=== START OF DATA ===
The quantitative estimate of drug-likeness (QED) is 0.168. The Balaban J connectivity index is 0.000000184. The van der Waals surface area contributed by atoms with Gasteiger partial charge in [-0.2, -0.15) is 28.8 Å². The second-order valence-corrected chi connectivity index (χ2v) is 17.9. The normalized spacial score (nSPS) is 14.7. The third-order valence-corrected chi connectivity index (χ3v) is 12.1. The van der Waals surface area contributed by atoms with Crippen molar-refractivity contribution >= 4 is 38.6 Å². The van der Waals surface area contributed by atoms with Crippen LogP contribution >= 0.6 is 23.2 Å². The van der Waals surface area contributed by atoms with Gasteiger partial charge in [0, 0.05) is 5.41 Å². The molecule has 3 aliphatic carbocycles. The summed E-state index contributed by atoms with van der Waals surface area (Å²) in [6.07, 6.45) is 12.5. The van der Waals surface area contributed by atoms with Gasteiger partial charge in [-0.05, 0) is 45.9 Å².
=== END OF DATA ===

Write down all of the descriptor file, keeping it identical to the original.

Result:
The quantitative estimate of drug-likeness (QED) is 0.168. The Balaban J connectivity index is 0.000000184. The van der Waals surface area contributed by atoms with Gasteiger partial charge in [-0.2, -0.15) is 28.8 Å². The second-order valence-corrected chi connectivity index (χ2v) is 17.9. The normalized spacial score (nSPS) is 14.7. The third-order valence-corrected chi connectivity index (χ3v) is 12.1. The van der Waals surface area contributed by atoms with Crippen molar-refractivity contribution >= 4 is 38.6 Å². The van der Waals surface area contributed by atoms with Crippen LogP contribution >= 0.6 is 23.2 Å². The van der Waals surface area contributed by atoms with Gasteiger partial charge in [0, 0.05) is 5.41 Å². The molecule has 3 aliphatic carbocycles. The summed E-state index contributed by atoms with van der Waals surface area (Å²) in [6.07, 6.45) is 12.5. The van der Waals surface area contributed by atoms with Gasteiger partial charge in [-0.05, 0) is 45.9 Å².